• utopia: Observing one of the many billboards of the older city that mask construction sites, Mater considers Mecca as a living city that is constantly re-envisioned: “Dreams surround it . . . in the belief that Utopia can be created here. Yet time and again, as with every age of renovation, we live within a reality of drills, demolition, and destruction.”
  • workers: Along with Mecca’s evolving urban plan and its inhabitants, Mater observed the conditions of the many immigrant workers. His photograph Artificial Light Construction is an interior view of a new sanctuary space, framed by an endless expanse of scaffolding, that reinforces the extraordinary scale—and uniformity—of the changes taking place from the perspective of the workers rebuilding the city.
  • x-rays: Mater’s first experience with photography was shooting x-rays while working in a hospital. Compare those images to the ones in his Disarm series, in which Mater photographed Mecca through the cold light of a military helicopter’s night surveillance camera.
  • Yemeni border: As Mater explains of Antenna: “Standing on the dusty rooftop of my family’s traditional house in the southwest corner of Saudi Arabia, I would lift a battered TV antenna as far as I could toward the evening sky. Moving it slowly across the mountainous horizon, I searched for a signal from beyond the Yemeni border or across the Red Sea toward Sudan. . . . Like many of my generation in Saudi Arabia, I was seeking ideas, music, poetry—a glimpse of a different kind of life. This spirit of creative exploration, curiosity, and reaching out to communicate across the borders surrounding me have defined my journey as an artist.”

Turquoise Mountain: Jali Woodwork

Scenes from Turquoise Mountain, Kabul, Afghanistan, Monday, September 30, 2013. Photo © by Tina Hager fro TFBSO.

Scenes from Turquoise Mountain, Kabul, Afghanistan, September 30, 2013. Photo © by Tina Hager fro TFBSO.

Jali is the term for a latticed screen, which can be made of wood or stone. This screen usually has an ornamental pattern based on geometric designs. It is a style of work found across the Islamic world. In Morocco and much of the Middle East, this style of work is known as mashrabiyya, while in Afghanistan and South Asia it is known as jali.

Jali screens were used in many elements of traditional domestic and public architecture in Kabul. Areas such as Murad Khani and Asheqan-o-Arefan (restored by the Afgha Khan Trust for Culture) have excellent surviving examples of this work.

Scenes from Turquoise Mountain, Kabul, Afghanistan, Monday, September 30, 2013. Photo © by Tina Hager fro TFBSO.

Scenes from Turquoise Mountain, Kabul, Afghanistan, Monday, September 30, 2013. Photo © by Tina Hager fro TFBSO.

To make jali, a woodworker traces a geometric design onto paper, then cuts thin slivers of walnut or cedar wood with a fine saw. These pieces are matched to the tracing paper to ensure exact sizing before being fixed together with wood glue. The whole piece is then clamped to ensure a strong fit.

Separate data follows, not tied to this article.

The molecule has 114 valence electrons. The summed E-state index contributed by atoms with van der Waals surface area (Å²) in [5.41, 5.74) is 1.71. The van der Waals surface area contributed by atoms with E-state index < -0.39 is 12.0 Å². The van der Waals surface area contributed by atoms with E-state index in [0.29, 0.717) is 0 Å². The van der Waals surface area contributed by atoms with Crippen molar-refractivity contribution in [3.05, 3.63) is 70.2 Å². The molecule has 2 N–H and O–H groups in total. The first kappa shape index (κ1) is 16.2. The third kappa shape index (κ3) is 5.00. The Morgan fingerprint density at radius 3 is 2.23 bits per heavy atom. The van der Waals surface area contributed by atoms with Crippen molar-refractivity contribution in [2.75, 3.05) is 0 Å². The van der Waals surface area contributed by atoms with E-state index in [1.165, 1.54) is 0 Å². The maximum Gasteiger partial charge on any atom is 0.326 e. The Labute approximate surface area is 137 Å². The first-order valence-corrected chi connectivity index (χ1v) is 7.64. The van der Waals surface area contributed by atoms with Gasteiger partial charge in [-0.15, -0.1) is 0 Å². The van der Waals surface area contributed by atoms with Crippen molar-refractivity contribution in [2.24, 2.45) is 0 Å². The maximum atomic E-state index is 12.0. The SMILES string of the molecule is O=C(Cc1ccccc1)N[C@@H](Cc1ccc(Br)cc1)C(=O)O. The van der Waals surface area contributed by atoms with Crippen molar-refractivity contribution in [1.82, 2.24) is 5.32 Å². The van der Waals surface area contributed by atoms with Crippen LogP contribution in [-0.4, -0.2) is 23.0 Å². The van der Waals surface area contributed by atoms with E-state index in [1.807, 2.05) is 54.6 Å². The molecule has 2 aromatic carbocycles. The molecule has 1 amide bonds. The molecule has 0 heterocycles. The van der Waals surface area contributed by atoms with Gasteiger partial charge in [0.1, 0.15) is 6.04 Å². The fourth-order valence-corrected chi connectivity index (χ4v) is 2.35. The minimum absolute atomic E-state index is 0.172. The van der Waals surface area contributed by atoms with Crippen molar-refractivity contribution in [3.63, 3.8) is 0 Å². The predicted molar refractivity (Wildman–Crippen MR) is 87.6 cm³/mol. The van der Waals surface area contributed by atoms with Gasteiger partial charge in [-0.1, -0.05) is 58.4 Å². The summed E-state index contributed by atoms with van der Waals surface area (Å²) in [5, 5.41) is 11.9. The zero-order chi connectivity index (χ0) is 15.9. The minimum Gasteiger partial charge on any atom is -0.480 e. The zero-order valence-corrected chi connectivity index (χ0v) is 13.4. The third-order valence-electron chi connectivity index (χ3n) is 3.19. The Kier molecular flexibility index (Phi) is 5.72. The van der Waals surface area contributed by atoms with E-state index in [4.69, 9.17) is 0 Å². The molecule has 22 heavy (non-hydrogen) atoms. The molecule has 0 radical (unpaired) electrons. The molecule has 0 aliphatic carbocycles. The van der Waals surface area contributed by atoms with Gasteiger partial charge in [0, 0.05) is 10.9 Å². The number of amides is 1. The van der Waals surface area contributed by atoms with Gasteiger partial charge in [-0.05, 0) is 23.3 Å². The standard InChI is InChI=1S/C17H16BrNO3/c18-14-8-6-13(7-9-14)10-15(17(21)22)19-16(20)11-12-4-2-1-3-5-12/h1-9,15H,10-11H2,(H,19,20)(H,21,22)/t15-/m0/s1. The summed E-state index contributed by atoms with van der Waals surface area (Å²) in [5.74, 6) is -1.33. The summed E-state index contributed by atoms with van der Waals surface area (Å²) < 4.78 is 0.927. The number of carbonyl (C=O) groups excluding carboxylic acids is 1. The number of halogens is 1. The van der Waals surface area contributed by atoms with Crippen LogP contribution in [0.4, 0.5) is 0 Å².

Turquoise Mountain has created large-scale jali works for international commissions, including the Museum of Islamic Art in Qatar, the Connaught Hotel in London, and a private house in upstate New York. In Turquoise Mountain: Artists Transforming Afghanistan, master woodworker Nasser Mansouri has his own pieces on display. He explains in the exhibition text, “I started working on the restoration of historic buildings in Murad Khani in 2006. I learned so much by studying those buildings: the beautiful cedar wood carving on window frames; the latticework known as jali above doorways; the subtle method by which joints were put together without a nail in sight. The buildings became my teachers.”

Nasser Mansouri © by Tina Hager for TFBSO.

Nasser Mansouri © by Tina Hager for TFBSO.

Environmental Film Festival: From the Tundra to the Future

Taïga screens at 1 pm this Sunday at at the National Museum of American History, Warner Brothers Theater.

Taïga screens at 1 pm this Sunday at at the National Museum of American History, Warner Brothers Theater.

It’s a pleasure every year to participate in the Environmental Film Festival in the Nation’s Capital, the largest and longest-running festival of its kind in the United States. With dozens of screenings all over the DMV area, it is a kaleidoscopic survey of filmmakers addressing some of the most important issues facing the world today.

This year, our contribution is a double feature presented on March 20 in the National Museum of American History’s state-of-the-art Warner Brothers Theater. First up is Taïga, Hamid Sardar’s intimate, beautiful documentary about nomadic Mongolian sheepherders and the fragile ecosystem they inhabit. The screening is followed by a discussion with two Smithsonian experts on Mongolia: William Fitzhugh of the Arctic Studies Center and Paula T. DePriest of the Museum Conservation Institute. I hope you can join us for what promises to be a fascinating discussion.

After that comes something completely different. Sion Sono is famous as one of the bad boys of Japanese cinema, whose movies usually serve up heaping helpings of violence and sexual perversity. But The Whispering Star is something else entirely. Inspired by the devastation wrought by the Fukushima nuclear disaster (and partly filmed on location there), the film imagines a ruined future Earth, where the few remaining residents are so traumatized that a visiting robot must speak in a whisper lest she scare them away. Far from a glum dystopian fantasy, Sono’s film is an imaginative, often amusing, and, dare I say, even cute sci-fi parable. Shhhh!